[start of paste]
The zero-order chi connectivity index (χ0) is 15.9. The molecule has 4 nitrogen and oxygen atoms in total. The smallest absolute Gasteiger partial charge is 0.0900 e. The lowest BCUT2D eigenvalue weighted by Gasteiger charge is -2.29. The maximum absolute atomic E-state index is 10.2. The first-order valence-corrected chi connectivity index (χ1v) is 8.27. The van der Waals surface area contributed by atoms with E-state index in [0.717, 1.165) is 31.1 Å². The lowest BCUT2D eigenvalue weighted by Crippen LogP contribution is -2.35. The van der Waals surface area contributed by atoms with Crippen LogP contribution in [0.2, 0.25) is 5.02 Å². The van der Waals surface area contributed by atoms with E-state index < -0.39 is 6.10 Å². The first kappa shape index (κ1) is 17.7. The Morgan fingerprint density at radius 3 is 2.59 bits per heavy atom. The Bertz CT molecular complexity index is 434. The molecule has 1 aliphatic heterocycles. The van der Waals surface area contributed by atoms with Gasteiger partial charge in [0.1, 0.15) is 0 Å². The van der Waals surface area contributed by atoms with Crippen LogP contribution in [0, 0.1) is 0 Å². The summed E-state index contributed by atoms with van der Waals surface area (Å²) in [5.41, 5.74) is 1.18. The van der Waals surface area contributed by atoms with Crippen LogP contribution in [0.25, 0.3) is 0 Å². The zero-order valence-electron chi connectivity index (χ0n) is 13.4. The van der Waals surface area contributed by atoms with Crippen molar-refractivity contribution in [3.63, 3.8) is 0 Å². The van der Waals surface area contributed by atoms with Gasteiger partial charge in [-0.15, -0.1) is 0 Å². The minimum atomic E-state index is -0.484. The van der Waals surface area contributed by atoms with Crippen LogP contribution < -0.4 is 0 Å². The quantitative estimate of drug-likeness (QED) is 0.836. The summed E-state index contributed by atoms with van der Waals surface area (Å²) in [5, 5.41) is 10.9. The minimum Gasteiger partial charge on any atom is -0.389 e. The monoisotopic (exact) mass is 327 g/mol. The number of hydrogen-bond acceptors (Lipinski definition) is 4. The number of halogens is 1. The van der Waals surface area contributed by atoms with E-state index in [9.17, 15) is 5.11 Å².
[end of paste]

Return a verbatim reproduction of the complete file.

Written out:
The zero-order chi connectivity index (χ0) is 15.9. The molecule has 4 nitrogen and oxygen atoms in total. The smallest absolute Gasteiger partial charge is 0.0900 e. The lowest BCUT2D eigenvalue weighted by Gasteiger charge is -2.29. The maximum absolute atomic E-state index is 10.2. The first-order valence-corrected chi connectivity index (χ1v) is 8.27. The van der Waals surface area contributed by atoms with E-state index in [0.717, 1.165) is 31.1 Å². The lowest BCUT2D eigenvalue weighted by Crippen LogP contribution is -2.35. The van der Waals surface area contributed by atoms with Crippen LogP contribution in [0.2, 0.25) is 5.02 Å². The van der Waals surface area contributed by atoms with E-state index < -0.39 is 6.10 Å². The first kappa shape index (κ1) is 17.7. The Morgan fingerprint density at radius 3 is 2.59 bits per heavy atom. The Bertz CT molecular complexity index is 434. The molecule has 1 aliphatic heterocycles. The van der Waals surface area contributed by atoms with Gasteiger partial charge in [0.1, 0.15) is 0 Å². The van der Waals surface area contributed by atoms with Crippen LogP contribution in [0, 0.1) is 0 Å². The summed E-state index contributed by atoms with van der Waals surface area (Å²) in [5.41, 5.74) is 1.18. The van der Waals surface area contributed by atoms with Crippen LogP contribution in [0.25, 0.3) is 0 Å². The zero-order valence-electron chi connectivity index (χ0n) is 13.4. The van der Waals surface area contributed by atoms with Crippen molar-refractivity contribution in [3.63, 3.8) is 0 Å². The van der Waals surface area contributed by atoms with Gasteiger partial charge in [-0.15, -0.1) is 0 Å². The minimum atomic E-state index is -0.484. The van der Waals surface area contributed by atoms with Crippen LogP contribution < -0.4 is 0 Å². The quantitative estimate of drug-likeness (QED) is 0.836. The summed E-state index contributed by atoms with van der Waals surface area (Å²) in [5, 5.41) is 10.9. The minimum Gasteiger partial charge on any atom is -0.389 e. The monoisotopic (exact) mass is 327 g/mol. The number of hydrogen-bond acceptors (Lipinski definition) is 4. The number of halogens is 1. The van der Waals surface area contributed by atoms with E-state index in [9.17, 15) is 5.11 Å².